PORT ST. LUCIE – Six minutes into Tim Tebow’s first workout as a member of the New York Mets’ organization a local television news helicopter arrived overhead, which begged the question: What took them so long?
Already Monday morning more than 100 media members were gathered on the back fields at Tradition Field, the Mets’ spring-training facility, to see the former Heisman Trophy winner and NFL quarterback stretch and warm up with players 10 years his junior.
Already the first wave of an estimated 400 fans was in place, wearing Florida Gators jerseys with his famous No. 15 or carrying them for a hopeful autograph signing opportunity later, along with a few Denver Broncos and New York Jets shirts. The Mets’ public attendance count was 400 at 11 a.m., but people continued to walk in after that, with the workout scheduled to end at 1 p.m.
Tebow is doing his best, meanwhile, to blend in. Not easy for him, but it never is.
If the Mets had given him No. 99 instead of No. 15, it wouldn’t have mattered. Those who love Tebow are fixated on him alone, standing along the fences and backstops and occasionally letting out a whoop or an attaboy whenever he does something, anything, like taking a lead off first base as part of a baserunning drill or tracking a fly ball in left field.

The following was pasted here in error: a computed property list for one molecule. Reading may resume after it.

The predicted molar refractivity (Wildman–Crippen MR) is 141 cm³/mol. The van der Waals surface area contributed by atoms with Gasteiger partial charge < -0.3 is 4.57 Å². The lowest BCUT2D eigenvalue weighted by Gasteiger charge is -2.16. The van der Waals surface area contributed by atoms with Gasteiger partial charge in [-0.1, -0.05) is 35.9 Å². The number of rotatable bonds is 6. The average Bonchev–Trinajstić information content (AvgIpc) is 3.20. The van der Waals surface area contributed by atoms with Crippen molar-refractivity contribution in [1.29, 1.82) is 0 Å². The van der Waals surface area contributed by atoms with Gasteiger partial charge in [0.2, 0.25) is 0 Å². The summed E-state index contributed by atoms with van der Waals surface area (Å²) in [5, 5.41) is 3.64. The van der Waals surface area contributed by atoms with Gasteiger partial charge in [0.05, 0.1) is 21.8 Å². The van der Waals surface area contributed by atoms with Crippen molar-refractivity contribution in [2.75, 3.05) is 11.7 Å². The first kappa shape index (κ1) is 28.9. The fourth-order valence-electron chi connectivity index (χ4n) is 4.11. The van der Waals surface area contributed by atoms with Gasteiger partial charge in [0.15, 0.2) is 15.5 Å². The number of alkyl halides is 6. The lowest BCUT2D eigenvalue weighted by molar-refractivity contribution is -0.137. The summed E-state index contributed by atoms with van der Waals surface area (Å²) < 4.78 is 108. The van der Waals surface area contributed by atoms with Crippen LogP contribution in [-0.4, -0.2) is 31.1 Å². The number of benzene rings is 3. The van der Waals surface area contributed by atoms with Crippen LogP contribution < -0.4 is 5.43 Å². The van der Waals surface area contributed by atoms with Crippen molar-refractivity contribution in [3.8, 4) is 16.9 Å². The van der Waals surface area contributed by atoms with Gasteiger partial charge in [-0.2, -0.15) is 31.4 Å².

It won’t be like this every day. Tebow, starting out his professional baseball career at 29, will have the weekend off to do his pregame work analyzing college football for the SEC Network.
He was in Oxford, Miss., for instance, last Saturday for the Alabama-Ole Miss game before flying to Florida for this new gig. He’ll be leaving here after Thursday’s workout to report to more SEC Network duty, probably LSU at Auburn, and then back next week for more baseball drills.
Today at 1:30 p.m., there’s supposed to be a press conference with Tebow. Meanwhile, he’s working hard with these mini-Mets, some of them former draft picks coming off busy minor-league seasons and others entry-level players in their late teens.
Every now and again Tebow must jog past the assembled media on the way from one field to the next. “How’s it going?” he always is asked and a smile is all he gives. Everyone wants more, of course. One time, as he moved between diamonds, Tebow gave some quick hand slaps to fans leaning over a railing and in the process dropped the bat and glove he was carrying.
It’s a lot to handle, this Tebow lifestyle. He’s likely to spend a few weeks in Port St. Lucie, a stretch that might include some games at Roger Dean Stadium against Instructional League players from the Miami Marlins and St. Louis Cardinals. Everything is up for grabs at this point, with a possible assignment to a Fall League in Arizona another possibility.
He’s up for anything, apparently, or this highly public plunge into baseball’s backwaters never would have happened.